­Pre-Winding Power Springs

Power Springs are used to create a compact power source in applications that require counterbalancing, sometimes through a cable/cord retraction mechanism. The small size and rotational output of Power Springs make them fantastic options for manufacturers and engineers. Vulcan’s Conpower Springs are pre-stressed, producing a flatter torque profile than conventional Power Springs. When a project calls for the use of a Power Spring or a Pre-Stressed Power Spring, the design discussion should address initial winding on the arbor. This initial winding is often referred to as pre-winding the spring. For most applications, we recommend Power Springs crafted from Type 301 stainless steel. However, they can be made from other materials, such as high-carbon steel and Inconel, depending on a given project’s requirements.

Industries that may benefit from Conpower Springs and conventional Power Springs include:

  • Aerospace and defense
  • Automotive and transportation
  • Industrial applications
  • Medical devices and healthcare
  • Point-of-purchase and retail displays
  • Windows and window shades
  • Oil and gas

During product assembly, the Power Spring is wound on an arbor to a predetermined number of turns. The main purpose of pre-winding the Power Spring is to maintain torque on the arbor when the retraction is complete. A secondary purpose of pre-winding is to increase the initial torque of the Power Spring.

A great example that shows how pre-winding can increase the initial torque of a Power Spring can be observed in a canister vacuum cleaner equipped with a retractable power cord. Sometimes, the last few inches of the cord retract slowly or not at all. If there were more turns available in the Power Spring, additional pre-wind would benefit the mechanism, increasing the Power Spring’s initial torque on the cord.

As shown in a typical Pre-Stressed Power Spring torque-turns curve (see below), torque increases with each additional turn. Pre-winding the Power Spring moves the start and end points along this curve. Using the stock Conpower Spring SCP13G59VS as an example, we can see that the torque increases steadily as the Pre-Stressed Power Spring is wound. Depending on your specific application, there may be options as to how far the Power Spring is wound, assuming we are not limited by the total number of turns required. This allows you to fine-tune your application to precise specifications.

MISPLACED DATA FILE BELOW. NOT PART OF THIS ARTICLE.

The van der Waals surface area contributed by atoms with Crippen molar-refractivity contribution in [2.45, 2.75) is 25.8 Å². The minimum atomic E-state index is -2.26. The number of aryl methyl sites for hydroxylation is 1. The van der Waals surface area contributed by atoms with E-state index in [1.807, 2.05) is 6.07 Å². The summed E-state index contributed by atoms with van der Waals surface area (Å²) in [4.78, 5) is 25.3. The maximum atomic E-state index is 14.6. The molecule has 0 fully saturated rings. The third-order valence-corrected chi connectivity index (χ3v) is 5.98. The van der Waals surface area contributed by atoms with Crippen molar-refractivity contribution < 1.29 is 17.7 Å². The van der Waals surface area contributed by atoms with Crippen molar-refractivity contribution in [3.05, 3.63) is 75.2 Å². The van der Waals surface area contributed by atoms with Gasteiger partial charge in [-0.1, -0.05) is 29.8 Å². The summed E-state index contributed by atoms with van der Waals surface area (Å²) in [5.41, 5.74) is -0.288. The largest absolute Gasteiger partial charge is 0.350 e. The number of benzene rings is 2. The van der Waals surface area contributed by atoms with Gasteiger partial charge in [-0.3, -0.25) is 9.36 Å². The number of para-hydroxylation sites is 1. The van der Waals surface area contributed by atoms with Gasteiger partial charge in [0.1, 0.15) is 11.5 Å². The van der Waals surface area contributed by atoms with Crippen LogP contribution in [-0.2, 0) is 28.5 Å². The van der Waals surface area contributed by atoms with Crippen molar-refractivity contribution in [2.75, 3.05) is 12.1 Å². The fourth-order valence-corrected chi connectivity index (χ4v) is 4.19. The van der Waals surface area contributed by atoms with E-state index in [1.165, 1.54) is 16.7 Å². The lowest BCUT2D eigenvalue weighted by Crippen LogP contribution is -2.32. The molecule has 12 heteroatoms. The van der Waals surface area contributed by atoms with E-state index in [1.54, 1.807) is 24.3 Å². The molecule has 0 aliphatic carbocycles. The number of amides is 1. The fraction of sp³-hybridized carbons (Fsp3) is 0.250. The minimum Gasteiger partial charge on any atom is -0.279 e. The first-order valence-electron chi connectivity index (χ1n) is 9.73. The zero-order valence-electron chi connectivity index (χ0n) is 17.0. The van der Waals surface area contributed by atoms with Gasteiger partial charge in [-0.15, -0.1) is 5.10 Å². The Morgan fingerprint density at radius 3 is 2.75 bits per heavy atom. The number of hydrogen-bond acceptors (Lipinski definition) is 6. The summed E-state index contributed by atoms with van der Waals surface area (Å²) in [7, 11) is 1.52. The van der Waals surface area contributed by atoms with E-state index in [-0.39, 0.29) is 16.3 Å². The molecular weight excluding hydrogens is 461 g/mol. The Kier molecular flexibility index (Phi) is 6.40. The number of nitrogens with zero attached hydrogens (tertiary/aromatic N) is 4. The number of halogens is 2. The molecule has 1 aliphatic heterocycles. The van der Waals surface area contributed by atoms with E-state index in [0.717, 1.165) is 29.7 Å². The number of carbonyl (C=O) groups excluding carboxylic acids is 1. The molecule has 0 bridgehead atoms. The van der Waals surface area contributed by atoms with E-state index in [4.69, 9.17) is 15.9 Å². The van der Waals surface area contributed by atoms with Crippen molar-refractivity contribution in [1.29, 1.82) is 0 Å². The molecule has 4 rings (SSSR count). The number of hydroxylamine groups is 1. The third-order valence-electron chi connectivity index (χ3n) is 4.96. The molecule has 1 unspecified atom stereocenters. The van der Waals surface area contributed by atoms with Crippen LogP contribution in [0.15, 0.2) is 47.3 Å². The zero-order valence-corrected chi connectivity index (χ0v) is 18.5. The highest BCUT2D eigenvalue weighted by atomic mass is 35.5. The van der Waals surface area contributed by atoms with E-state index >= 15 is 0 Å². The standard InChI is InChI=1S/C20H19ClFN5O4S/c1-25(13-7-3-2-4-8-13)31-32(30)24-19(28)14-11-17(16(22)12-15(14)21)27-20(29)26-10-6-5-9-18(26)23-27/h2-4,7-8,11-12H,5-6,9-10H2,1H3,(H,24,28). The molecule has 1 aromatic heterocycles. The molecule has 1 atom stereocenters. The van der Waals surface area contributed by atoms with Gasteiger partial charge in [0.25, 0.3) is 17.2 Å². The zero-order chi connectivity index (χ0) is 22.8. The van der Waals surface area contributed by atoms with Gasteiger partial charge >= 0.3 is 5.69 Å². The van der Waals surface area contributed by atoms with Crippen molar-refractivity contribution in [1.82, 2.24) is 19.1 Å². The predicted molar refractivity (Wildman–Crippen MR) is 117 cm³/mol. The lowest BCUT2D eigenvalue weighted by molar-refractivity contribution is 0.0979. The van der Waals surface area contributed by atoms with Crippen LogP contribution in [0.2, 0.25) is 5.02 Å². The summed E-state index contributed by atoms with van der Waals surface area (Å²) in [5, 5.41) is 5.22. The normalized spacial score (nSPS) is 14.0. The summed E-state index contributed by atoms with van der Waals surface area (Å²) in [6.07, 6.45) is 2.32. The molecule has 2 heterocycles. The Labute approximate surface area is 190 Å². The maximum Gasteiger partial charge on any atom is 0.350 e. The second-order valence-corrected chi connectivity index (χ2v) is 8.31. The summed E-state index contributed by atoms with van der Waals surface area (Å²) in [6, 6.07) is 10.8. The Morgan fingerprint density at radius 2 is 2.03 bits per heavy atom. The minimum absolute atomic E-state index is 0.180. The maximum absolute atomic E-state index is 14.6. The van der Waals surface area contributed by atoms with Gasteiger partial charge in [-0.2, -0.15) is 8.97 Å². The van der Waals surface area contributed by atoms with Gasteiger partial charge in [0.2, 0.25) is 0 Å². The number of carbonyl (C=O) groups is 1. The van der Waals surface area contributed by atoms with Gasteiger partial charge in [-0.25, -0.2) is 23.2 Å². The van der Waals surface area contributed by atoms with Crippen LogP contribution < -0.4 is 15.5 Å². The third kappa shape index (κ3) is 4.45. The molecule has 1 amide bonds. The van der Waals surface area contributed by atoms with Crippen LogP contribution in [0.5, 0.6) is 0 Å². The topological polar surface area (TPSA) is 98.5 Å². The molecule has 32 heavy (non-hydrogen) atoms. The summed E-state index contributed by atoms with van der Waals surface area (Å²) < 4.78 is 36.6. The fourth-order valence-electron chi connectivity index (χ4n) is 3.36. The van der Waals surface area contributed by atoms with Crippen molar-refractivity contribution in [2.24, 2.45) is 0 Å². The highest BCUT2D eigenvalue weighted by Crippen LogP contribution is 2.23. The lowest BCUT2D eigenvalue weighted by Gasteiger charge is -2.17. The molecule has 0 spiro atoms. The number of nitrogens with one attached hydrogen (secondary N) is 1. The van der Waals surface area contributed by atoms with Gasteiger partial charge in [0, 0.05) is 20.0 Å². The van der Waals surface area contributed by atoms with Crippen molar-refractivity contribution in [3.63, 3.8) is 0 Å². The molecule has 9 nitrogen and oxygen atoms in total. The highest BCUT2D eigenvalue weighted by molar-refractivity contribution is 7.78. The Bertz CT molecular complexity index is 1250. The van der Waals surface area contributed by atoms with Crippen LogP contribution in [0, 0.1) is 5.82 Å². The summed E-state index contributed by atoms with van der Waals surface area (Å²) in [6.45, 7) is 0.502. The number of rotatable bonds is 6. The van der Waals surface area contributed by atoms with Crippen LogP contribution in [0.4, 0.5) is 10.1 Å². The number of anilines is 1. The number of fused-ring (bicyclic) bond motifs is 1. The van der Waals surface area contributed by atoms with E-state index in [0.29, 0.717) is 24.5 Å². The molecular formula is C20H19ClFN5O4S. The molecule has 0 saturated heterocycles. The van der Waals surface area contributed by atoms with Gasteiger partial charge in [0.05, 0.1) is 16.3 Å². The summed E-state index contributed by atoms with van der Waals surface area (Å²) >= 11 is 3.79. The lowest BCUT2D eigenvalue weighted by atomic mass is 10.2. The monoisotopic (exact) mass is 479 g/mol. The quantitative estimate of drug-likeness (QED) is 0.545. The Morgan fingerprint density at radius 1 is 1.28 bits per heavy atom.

The graph below shows the start and endpoints that are determined by the number of pre-winds on a Pre-Stressed Power Spring. For both examples, the number of working turns is 5.

  • Example 1 has only one pre-wind and will follow the torque curve to turn number 6.
  • Example 2 has been pre-wound 4 turns and works to turn number 9.

It can be seen by estimating the initial torque, that we can substantially increase the initial torque through pre-winding the Pre-Stressed Power Spring.  The same is true of a standard Power Spring.

It should be noted that each Power Spring design has a maximum number of available turns. The Power Spring should not be the mechanism used to stop the extension or retraction. Too much force on the Power Spring could damage both it and the mechanism. There should always be an external stop leaving at least one turn unused on each end of the working range. Cycling the Power Spring too close to the end, or too “solid” can cause strain on the outer attachment area and cause premature fatigue.

Use the information found here as a guideline when considering the types of springs needed for your design. At Vulcan Spring, we work with you to develop and finalize unique spring designs that are customized to meet your needs. Once we’ve settled on a design, we’ll provide you with a competitive quote and exceptional spring manufacturing solutions.

Contact us with questions about pre-wound springs or to discuss your custom Power Spring needs. Our responsive and helpful team is standing by.

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